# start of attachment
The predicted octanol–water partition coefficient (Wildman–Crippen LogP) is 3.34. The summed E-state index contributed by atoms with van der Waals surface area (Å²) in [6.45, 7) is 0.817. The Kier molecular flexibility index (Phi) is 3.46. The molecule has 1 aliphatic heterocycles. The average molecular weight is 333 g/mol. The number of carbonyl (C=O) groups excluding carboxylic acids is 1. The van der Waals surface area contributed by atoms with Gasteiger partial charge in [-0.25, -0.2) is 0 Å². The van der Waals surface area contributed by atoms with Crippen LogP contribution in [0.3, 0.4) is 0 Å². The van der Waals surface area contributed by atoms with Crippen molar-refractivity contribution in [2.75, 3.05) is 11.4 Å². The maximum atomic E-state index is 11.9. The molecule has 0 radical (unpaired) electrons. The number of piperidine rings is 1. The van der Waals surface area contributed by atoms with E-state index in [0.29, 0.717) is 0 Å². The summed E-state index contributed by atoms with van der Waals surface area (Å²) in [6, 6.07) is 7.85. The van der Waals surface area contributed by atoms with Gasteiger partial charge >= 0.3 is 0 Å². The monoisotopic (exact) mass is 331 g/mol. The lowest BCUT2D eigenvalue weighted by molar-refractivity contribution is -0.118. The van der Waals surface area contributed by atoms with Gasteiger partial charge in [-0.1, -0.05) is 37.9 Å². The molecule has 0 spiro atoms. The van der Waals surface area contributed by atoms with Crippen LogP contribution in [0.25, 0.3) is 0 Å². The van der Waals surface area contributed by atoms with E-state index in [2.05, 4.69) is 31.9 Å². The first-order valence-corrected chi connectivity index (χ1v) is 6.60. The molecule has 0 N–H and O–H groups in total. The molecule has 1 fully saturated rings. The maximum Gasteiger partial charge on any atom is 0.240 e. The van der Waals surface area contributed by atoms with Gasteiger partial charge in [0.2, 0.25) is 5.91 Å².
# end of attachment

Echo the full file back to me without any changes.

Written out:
The predicted octanol–water partition coefficient (Wildman–Crippen LogP) is 3.34. The summed E-state index contributed by atoms with van der Waals surface area (Å²) in [6.45, 7) is 0.817. The Kier molecular flexibility index (Phi) is 3.46. The molecule has 1 aliphatic heterocycles. The average molecular weight is 333 g/mol. The number of carbonyl (C=O) groups excluding carboxylic acids is 1. The van der Waals surface area contributed by atoms with Gasteiger partial charge in [-0.25, -0.2) is 0 Å². The van der Waals surface area contributed by atoms with Crippen LogP contribution in [0.3, 0.4) is 0 Å². The van der Waals surface area contributed by atoms with Crippen molar-refractivity contribution in [2.75, 3.05) is 11.4 Å². The maximum atomic E-state index is 11.9. The molecule has 0 radical (unpaired) electrons. The number of piperidine rings is 1. The van der Waals surface area contributed by atoms with E-state index in [0.29, 0.717) is 0 Å². The summed E-state index contributed by atoms with van der Waals surface area (Å²) in [6, 6.07) is 7.85. The van der Waals surface area contributed by atoms with Gasteiger partial charge >= 0.3 is 0 Å². The monoisotopic (exact) mass is 331 g/mol. The lowest BCUT2D eigenvalue weighted by molar-refractivity contribution is -0.118. The van der Waals surface area contributed by atoms with Gasteiger partial charge in [-0.1, -0.05) is 37.9 Å². The molecule has 0 spiro atoms. The van der Waals surface area contributed by atoms with Crippen LogP contribution in [0.25, 0.3) is 0 Å². The van der Waals surface area contributed by atoms with E-state index in [2.05, 4.69) is 31.9 Å². The first-order valence-corrected chi connectivity index (χ1v) is 6.60. The molecule has 0 N–H and O–H groups in total. The molecule has 1 fully saturated rings. The maximum Gasteiger partial charge on any atom is 0.240 e. The van der Waals surface area contributed by atoms with Gasteiger partial charge in [0.2, 0.25) is 5.91 Å².